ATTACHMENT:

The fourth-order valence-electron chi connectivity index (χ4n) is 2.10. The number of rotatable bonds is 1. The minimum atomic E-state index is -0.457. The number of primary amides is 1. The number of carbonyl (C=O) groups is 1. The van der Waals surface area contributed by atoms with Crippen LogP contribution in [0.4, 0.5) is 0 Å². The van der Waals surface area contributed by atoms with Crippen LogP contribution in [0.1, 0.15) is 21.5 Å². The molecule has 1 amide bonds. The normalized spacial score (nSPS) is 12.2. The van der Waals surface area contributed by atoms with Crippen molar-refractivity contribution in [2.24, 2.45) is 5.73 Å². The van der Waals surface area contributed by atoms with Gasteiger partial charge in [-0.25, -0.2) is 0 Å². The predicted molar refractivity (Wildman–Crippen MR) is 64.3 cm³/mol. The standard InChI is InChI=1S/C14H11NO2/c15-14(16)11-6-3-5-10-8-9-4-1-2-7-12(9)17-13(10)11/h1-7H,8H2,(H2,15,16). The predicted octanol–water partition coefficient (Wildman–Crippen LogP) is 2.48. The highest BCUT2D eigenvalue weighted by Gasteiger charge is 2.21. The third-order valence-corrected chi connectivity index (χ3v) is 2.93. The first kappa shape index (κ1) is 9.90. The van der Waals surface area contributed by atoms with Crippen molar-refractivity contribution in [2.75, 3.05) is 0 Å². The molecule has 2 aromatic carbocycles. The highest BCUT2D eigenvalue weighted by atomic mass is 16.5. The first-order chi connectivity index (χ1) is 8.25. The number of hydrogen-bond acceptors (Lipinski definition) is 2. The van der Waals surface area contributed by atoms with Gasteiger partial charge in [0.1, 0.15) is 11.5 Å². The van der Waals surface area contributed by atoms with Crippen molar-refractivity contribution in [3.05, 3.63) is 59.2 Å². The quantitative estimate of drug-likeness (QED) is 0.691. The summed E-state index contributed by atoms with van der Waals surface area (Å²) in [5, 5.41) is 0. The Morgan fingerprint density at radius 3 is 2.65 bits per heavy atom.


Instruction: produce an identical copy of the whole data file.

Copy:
The fourth-order valence-electron chi connectivity index (χ4n) is 2.10. The number of rotatable bonds is 1. The minimum atomic E-state index is -0.457. The number of primary amides is 1. The number of carbonyl (C=O) groups is 1. The van der Waals surface area contributed by atoms with Crippen LogP contribution in [0.4, 0.5) is 0 Å². The van der Waals surface area contributed by atoms with Crippen LogP contribution in [0.1, 0.15) is 21.5 Å². The molecule has 1 amide bonds. The normalized spacial score (nSPS) is 12.2. The van der Waals surface area contributed by atoms with Crippen molar-refractivity contribution in [2.24, 2.45) is 5.73 Å². The van der Waals surface area contributed by atoms with Gasteiger partial charge in [-0.25, -0.2) is 0 Å². The predicted molar refractivity (Wildman–Crippen MR) is 64.3 cm³/mol. The standard InChI is InChI=1S/C14H11NO2/c15-14(16)11-6-3-5-10-8-9-4-1-2-7-12(9)17-13(10)11/h1-7H,8H2,(H2,15,16). The predicted octanol–water partition coefficient (Wildman–Crippen LogP) is 2.48. The highest BCUT2D eigenvalue weighted by Gasteiger charge is 2.21. The third-order valence-corrected chi connectivity index (χ3v) is 2.93. The first kappa shape index (κ1) is 9.90. The van der Waals surface area contributed by atoms with Crippen molar-refractivity contribution in [2.75, 3.05) is 0 Å². The molecule has 2 aromatic carbocycles. The highest BCUT2D eigenvalue weighted by atomic mass is 16.5. The first-order chi connectivity index (χ1) is 8.25. The number of hydrogen-bond acceptors (Lipinski definition) is 2. The van der Waals surface area contributed by atoms with Gasteiger partial charge in [0.1, 0.15) is 11.5 Å². The van der Waals surface area contributed by atoms with Crippen molar-refractivity contribution in [3.05, 3.63) is 59.2 Å². The quantitative estimate of drug-likeness (QED) is 0.691. The summed E-state index contributed by atoms with van der Waals surface area (Å²) in [5, 5.41) is 0. The Morgan fingerprint density at radius 3 is 2.65 bits per heavy atom.